Thai Language Growth in the RingBy Antonio GraceffoThe ALG method (Automatic Language Growth) of language learning, concentrates on listening, and says the student will speak when he is ready. Last month, when I was in Surin, I needed to speak Thai everyday, but it was very difficult because so many people were speaking Khmer. I got confused and never used a complete sentence from either language. Maybe I wasn’t ready yet, or maybe the situation was just too difficult. The last three weeks, I was working in Chiang Mai, and needed to speak Thai. I was working in a Thai environment, where people honestly didn’t speak English. My listening, of course, is much better than it ever could have been, thanks to ALG. By getting people to relax, and speak to me in Thai, as they would speak to each other, I am able to get better stories, and better, less self-conscious information. Even if I don’t understand everything they are saying, it is better for me to have people rattle on in Thai, and I will catch what I can. This is essentially what happens in an ALG classroom. And now, because of the program, I am comfortable with this. At the end of the day, I am recording these conversations anyway and can always play them back and get them translated later if I need to. It is hard to convince Thai people that you can understand Thai but cannot speak it. The concept is hard even for westerners, but in Thailand, where abstract thinking doesn’t exist and where innovation is discouraged, they only measure your linguistic ability by your ability to talk, not listen. To get people to talk to me in Thai, I had to speak just enough to convince them I could speak the language, without speaking so much that I tripped myself up. It began slowly, with broken sentences and isolated words. After about a week, I was coming out with enough appropriate language, that people would say “Wow! You do speak Thai,” and then comfortably rattle on with me as if we had known each other for a thousand years. Normally in Thailand, if you speak any Thai at all, you receive an empty compliment, “Oh, you speak Thai so well.” Then the people continue speaking to you in English. If they continue in Thai, however, then I take this to be a bit more sincere. With my boxing trainers, I really needed them to speak to me in Thai. First of all, there is a limited amount of language which repeats, daily, and which I would eventually master if they would speak to me in Thai. I don’t need to answer back, only do what they tell me to do. But when they try to speak English, I often have no clue what they are asking of me. And when they are forced to speak English, the things they teach me are limited by their vocabulary and fluency. Which means, they actually teach me more things when they are speaking Thai. 90% of the time I can understand them from body gestures, movement and intuition, so, as ALG teaches, most of the communication is non-verbal. But they wouldn’t even attempt this communication until they falsely believed I was fluent in Thai.  Example: Antonio throws a kick. The teacher says in broken English, “turn your hip into it.” After the teacher is led to believe that I understand Thai, he says, “raise up on the toes of your base leg, and bring your weight forward.” He never made that correction when we were speaking English because he lacked the vocabulary, and he was afraid of losing face. When the teacher is calling combinations he will use numbers, combination one, two or three. But when he is speaking Thai, he invents new and more complicated combinations, which he lacks words for in English. At this point, for most trainers, the things they would know how to say in English aren’t very helpful for me, since their English is more basic than my Thai. Example: The teacher says in Thai: “I want you to blah, blah, blah, your left arm, two times.” The blah, blah, blah is the part I didn’t understand. When I tell the teacher I don’t understand he says in English. “I want you to blah, blah, blah left two.” The blah, blah, remained in Thai because he didn’t know it in English and I didn’t know it in Thai. We are actually worse off in English than we were in Thai. Miss communications and misunderstandings can occur between two native speakers of Thai. In that event, the teacher doesn’t suddenly try to explain in English, a language he is 10% fluent in. Instead, he explains in Thai. And this is my struggle, getting them to restate or explain in Thai. Now that I can fool them into thinking I understand, I can get them to restate in Thai. Often, on the second or third explanation, and using intuition and non-verbal, I can understand. To keep things going smoothly, I pepper my listening with chai, chai, chai, and kaboom, and kap, kap kap, kao jai, kao jai. Occasionally, I ask an incredibly obvious question just to keep the conversation a two way street. Not just in boxing, but other friends I met through my work just felt more comfortable talking to me in Thai. Luckily, we aren’t doing surgery or sending men to the moon, so it is ok if I miss some of what is being said. Each of these conversations is like the ALG classroom. The first trap many foreigners fall into is that when they hear from every Thai person, “Oh, your Thai is so good.” They stop trying to learn, because they think they have mastered the language. At worst, they are hearing a polite, automatic response to a foreigner speaking Thai. At best, they have mastered the art of the daily routine of ordering in a restaurant or telling the taxi driver how to go. The next trap is when you reach the point I am currently at. You can sit and listen endlessly, and understand enough to occasionally make an appropriate comment, or ask a question. This fools the listener into believing you have understood most of what was said, when in actuality, you have only understood 10 – 20%. Such as, your Thai friend tells you a really long story and at the end, all you understood was that the story was about rice. That is not effective communication. The answer is, you need to keep going to school. After sparring the other day, my Muay Thai teacher and I were sitting with a Japanese fighter named Riki. Riki is married to a Thai girl and has been living in Bangkok for five years. The teachers always speak Thai to him because they don’t speak Japanese and probably because they have known him for years. Part of whether or not people understand you as a non-native speaker is dependent on familiarity and trust. I brought one of my classmates, whose Thai is much better than mine, to my Muay Thai gym, but my teachers asked me to translate, rather than speaking Thai to my friend. Riki has a 5 year old half-Thai son, who he talks to in Thai. I always just assumed Riki’s Thai was good, especially since they always asked him to translate for me when I first came to the school. This was funny because Riki doesn’t speak English. He was translating my Thai into Thai that the teachers understood. Yesterday was the first time the three of us had a lengthy conversation in Thai, as equals. I was able to participate the whole time because we were talking about Muay Thai, K- 1, and other forms of fighting, which I am familiar with. So, the conversation followed my intuition and expectations, and I appeared to be a competent speaker and listener. I know that if we had been talking about anything else, I would have been much less prepared. Again, this is the trap of confidence through familiar situations. I discovered Riki’s Thai has huge, holes in it. The teacher asked Riki why Sumo wrestlers are so fat. Riki wanted to say, “Because they eat five times per day.” He kept saying the number five in Thai, but didn’t know how to say five times. Instead, he switched and said “They eat soup for breakfast, lunch, dinner, and two more.” But he used the English words for breakfast, lunch, and dinner. Riki lives in Thailand and functions all day. Obviously, Thai people aren’t speaking to him in Japanese, so he is using Thai to communicate, but at what level is he communicating? And, if this is how he speaks at the end of five years, he probably won’t change at the end of eight or ten years. Another interesting point was that at times, Riki and I got so excited, talking about our favorite fighters in K-1 and Pride, that we were talking a mile a minute, in Thai. We understood each other, but our teacher was completely left out. Possibly he was left out because our pronunciation was so bad, that he as a native speaker couldn’t understand us. But the real problem was cultural. I realized that Riki and I, Japanese and American, were much closer culturally, than either of us were with the Thais. We are both from developed, first world countries, with good education systems. We had watched all of the same fights on TV and had opinions on them. For the Thai instructor, Brazil, Jiu Jitsu, even the K-1 was a blurry foreign mix which he had only experienced as legend. For the Japanese and Americans, our scope is global. We can comfortably talk about fighters and martial arts from Brazil to China and Korea. For many Thais, the entire world outside of Thailand is just Farang. The Japanese also internalize a lot of foreign words, sport words and names, they just write them in Japanese script. This meant that when we talked about the names of martial arts or the names of countries and fighters they were close enough in both of our languages that we knew what we were talking about. This experience drove home, once again, that communication is non-verbal. It is more cultural than linguistic. And, although it may not be the best way for everyone, martial arts is an awesome way to learn a foreign language.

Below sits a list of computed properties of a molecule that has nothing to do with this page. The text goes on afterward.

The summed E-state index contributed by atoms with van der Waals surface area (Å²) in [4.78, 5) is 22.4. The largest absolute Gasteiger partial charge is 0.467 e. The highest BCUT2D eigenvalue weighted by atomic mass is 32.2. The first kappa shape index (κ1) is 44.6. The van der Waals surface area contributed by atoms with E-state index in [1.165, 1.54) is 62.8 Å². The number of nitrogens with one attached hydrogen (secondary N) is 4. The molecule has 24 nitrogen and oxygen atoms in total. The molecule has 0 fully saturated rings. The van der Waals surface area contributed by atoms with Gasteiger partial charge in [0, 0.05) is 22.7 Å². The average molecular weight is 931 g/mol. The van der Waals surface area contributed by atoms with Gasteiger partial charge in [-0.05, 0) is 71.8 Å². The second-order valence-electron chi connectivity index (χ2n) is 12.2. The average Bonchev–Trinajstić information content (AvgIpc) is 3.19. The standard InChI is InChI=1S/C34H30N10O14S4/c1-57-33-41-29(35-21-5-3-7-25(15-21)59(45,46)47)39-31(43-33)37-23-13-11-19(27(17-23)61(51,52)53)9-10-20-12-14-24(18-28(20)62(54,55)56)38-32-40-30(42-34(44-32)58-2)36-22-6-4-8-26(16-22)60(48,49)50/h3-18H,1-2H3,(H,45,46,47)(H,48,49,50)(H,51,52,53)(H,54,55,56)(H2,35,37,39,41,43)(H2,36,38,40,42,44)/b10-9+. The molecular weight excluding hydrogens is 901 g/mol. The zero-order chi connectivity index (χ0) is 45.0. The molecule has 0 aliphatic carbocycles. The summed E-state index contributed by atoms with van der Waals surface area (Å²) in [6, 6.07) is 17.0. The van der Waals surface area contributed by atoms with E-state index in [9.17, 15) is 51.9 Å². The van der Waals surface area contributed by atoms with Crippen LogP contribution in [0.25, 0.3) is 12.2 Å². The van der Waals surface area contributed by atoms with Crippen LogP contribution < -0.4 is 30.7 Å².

Antonio Graceffo is an adventure and martial arts author living in Asia. He is the Host of the web TV show, “Martial Arts Odyssey,” The Pilot episode, shot in the Philippines, is running on youtube, click here.  The Monk From Brooklyn – Kuntaw in the Phillipines Antonio is the author of four books available on Contact him see his website